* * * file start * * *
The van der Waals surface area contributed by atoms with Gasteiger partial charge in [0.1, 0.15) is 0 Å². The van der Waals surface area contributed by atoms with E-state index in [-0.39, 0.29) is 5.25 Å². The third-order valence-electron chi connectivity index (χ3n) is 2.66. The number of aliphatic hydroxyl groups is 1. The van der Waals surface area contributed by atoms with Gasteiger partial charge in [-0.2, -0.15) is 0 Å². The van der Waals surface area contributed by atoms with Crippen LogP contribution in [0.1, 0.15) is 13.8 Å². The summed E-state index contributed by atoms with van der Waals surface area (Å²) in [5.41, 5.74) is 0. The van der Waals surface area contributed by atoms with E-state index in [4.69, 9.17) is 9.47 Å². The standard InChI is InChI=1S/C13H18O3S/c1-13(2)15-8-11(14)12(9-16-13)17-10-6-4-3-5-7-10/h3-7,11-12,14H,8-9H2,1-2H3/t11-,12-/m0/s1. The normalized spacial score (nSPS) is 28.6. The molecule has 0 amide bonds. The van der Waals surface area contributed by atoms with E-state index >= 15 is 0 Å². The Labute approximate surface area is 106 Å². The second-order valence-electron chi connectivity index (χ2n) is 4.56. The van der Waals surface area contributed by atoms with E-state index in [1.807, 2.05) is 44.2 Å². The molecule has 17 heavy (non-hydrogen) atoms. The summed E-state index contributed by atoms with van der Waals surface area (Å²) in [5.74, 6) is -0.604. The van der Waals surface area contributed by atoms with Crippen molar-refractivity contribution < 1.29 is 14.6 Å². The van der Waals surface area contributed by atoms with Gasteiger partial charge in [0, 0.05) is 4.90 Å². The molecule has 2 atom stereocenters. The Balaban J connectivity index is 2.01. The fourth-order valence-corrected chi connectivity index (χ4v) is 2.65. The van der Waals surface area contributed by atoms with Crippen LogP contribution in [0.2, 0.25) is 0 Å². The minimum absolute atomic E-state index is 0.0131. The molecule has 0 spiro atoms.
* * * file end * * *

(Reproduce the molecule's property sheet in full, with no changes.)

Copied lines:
The van der Waals surface area contributed by atoms with Gasteiger partial charge in [0.1, 0.15) is 0 Å². The van der Waals surface area contributed by atoms with E-state index in [-0.39, 0.29) is 5.25 Å². The third-order valence-electron chi connectivity index (χ3n) is 2.66. The number of aliphatic hydroxyl groups is 1. The van der Waals surface area contributed by atoms with Gasteiger partial charge in [-0.2, -0.15) is 0 Å². The van der Waals surface area contributed by atoms with Crippen LogP contribution in [0.1, 0.15) is 13.8 Å². The summed E-state index contributed by atoms with van der Waals surface area (Å²) in [5.41, 5.74) is 0. The van der Waals surface area contributed by atoms with E-state index in [4.69, 9.17) is 9.47 Å². The standard InChI is InChI=1S/C13H18O3S/c1-13(2)15-8-11(14)12(9-16-13)17-10-6-4-3-5-7-10/h3-7,11-12,14H,8-9H2,1-2H3/t11-,12-/m0/s1. The normalized spacial score (nSPS) is 28.6. The molecule has 0 amide bonds. The van der Waals surface area contributed by atoms with E-state index >= 15 is 0 Å². The Labute approximate surface area is 106 Å². The second-order valence-electron chi connectivity index (χ2n) is 4.56. The van der Waals surface area contributed by atoms with E-state index in [1.807, 2.05) is 44.2 Å². The molecule has 17 heavy (non-hydrogen) atoms. The summed E-state index contributed by atoms with van der Waals surface area (Å²) in [5.74, 6) is -0.604. The van der Waals surface area contributed by atoms with Crippen molar-refractivity contribution < 1.29 is 14.6 Å². The van der Waals surface area contributed by atoms with Gasteiger partial charge in [0, 0.05) is 4.90 Å². The molecule has 2 atom stereocenters. The Balaban J connectivity index is 2.01. The fourth-order valence-corrected chi connectivity index (χ4v) is 2.65. The van der Waals surface area contributed by atoms with Crippen LogP contribution in [0.2, 0.25) is 0 Å². The minimum absolute atomic E-state index is 0.0131. The molecule has 0 spiro atoms.